Animal Rescuers Use Liquid Soap to Free Baby Fox Stuck in Rusty Tire for Days

The RSPCA saved the fox kit and his sister in Kent, England, and took both baby animals to the South Essex Wildlife Hospital

fox cub with its head stuck through a car wheel
Photo: SWNS

In Kent, England, RSPCA officers rescue an abandoned fox kit who got his head jammed in a wheel for several days, using soap to slip him free.

Homeowners found the distressed baby fox with his head wedged in the middle of a rusty tire in a garden shed with his sister. The humans decided to check on the kits, who were born in their shed, after noticing the babies' mom had been absent for a few days.

The homeowner reached out to the RSPCA for help. The animal charity sent officers armed with liquid soap to free the fox's head.

"This little chap had put his head through the middle hole of the wheel, but to his dismay, then found he couldn't get it back out again," Rodney Kenny, an animal rescue officer with RSPCA, told SWNS.

"I knew that there was no time to spare. It is likely he had been trapped for several days without food or water, so the little fox needed to be freed as soon as possible," he added.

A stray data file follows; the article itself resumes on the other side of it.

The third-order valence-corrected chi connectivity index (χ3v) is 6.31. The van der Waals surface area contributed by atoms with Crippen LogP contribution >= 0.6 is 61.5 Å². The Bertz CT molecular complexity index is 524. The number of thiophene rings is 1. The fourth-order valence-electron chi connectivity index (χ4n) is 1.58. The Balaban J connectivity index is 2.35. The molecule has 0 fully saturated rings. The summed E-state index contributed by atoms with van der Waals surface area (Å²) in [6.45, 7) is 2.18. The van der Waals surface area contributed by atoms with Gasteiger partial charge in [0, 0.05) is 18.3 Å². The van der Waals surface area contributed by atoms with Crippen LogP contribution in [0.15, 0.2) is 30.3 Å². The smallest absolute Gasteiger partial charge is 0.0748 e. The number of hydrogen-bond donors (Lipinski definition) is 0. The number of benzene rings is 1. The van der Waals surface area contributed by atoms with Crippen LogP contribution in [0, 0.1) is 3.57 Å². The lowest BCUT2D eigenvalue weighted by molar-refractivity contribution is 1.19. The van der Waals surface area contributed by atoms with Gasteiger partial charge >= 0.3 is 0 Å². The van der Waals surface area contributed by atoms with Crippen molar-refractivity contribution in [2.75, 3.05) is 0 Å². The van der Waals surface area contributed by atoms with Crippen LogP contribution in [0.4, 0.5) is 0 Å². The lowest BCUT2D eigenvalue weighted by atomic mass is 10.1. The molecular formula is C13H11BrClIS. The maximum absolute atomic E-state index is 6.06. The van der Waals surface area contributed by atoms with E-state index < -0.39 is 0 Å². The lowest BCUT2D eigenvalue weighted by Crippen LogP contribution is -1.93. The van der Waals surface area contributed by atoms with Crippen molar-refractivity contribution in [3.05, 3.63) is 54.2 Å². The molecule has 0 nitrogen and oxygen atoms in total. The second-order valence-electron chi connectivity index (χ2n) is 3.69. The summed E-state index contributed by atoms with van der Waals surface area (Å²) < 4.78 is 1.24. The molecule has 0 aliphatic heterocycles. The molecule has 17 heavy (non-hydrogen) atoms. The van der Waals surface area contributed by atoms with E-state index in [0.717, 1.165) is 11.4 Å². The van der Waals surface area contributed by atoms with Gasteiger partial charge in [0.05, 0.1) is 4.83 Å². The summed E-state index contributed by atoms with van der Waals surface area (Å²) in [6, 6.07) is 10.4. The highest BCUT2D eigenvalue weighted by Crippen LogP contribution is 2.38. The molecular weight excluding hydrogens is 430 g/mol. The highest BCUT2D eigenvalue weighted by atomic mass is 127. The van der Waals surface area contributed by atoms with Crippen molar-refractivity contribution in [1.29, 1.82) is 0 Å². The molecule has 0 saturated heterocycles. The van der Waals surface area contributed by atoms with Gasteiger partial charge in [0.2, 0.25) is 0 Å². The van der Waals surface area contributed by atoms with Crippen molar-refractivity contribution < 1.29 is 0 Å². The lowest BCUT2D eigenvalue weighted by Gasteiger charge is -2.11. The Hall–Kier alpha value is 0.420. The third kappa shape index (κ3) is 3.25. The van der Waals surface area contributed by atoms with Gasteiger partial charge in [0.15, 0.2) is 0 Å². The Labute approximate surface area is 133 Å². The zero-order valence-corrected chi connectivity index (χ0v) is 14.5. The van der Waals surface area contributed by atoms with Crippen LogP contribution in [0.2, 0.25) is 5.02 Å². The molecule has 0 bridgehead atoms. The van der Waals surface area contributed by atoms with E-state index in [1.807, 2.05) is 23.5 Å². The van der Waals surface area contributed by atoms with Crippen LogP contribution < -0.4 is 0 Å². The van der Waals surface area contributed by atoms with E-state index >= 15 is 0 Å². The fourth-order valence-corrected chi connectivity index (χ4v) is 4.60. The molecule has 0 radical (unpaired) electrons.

Before RSPCA officers arrived, the homeowners carried the distressed animal outside.

"With more space to work in and using liquid soap, I was able to gently ease the animal's head back out of the wheel quite quickly, and he appeared to be in good condition, despite his ordeal," Kenny said of the kit's rescue, adding that it is common for him to help curious critters out of pickles.

fox cub with its head stuck through a car wheel

After slipping the fox out of the tire, the RSPCA took the kit and his sister to the South Essex Wildlife Hospital, where they will rest until strong enough to be released.

"Because the little brother and sister were still too young to fend for themselves, I put them both in a carrier where they snuggled together for comfort and took them to a specialist wildlife center," Kenny explained.

"My thanks go to the householders who contacted us about the little fox's plight and to South Essex Wildlife Hospital, where the two young siblings will be rehabilitated until they are able to be released to live in the wild independently," he added.

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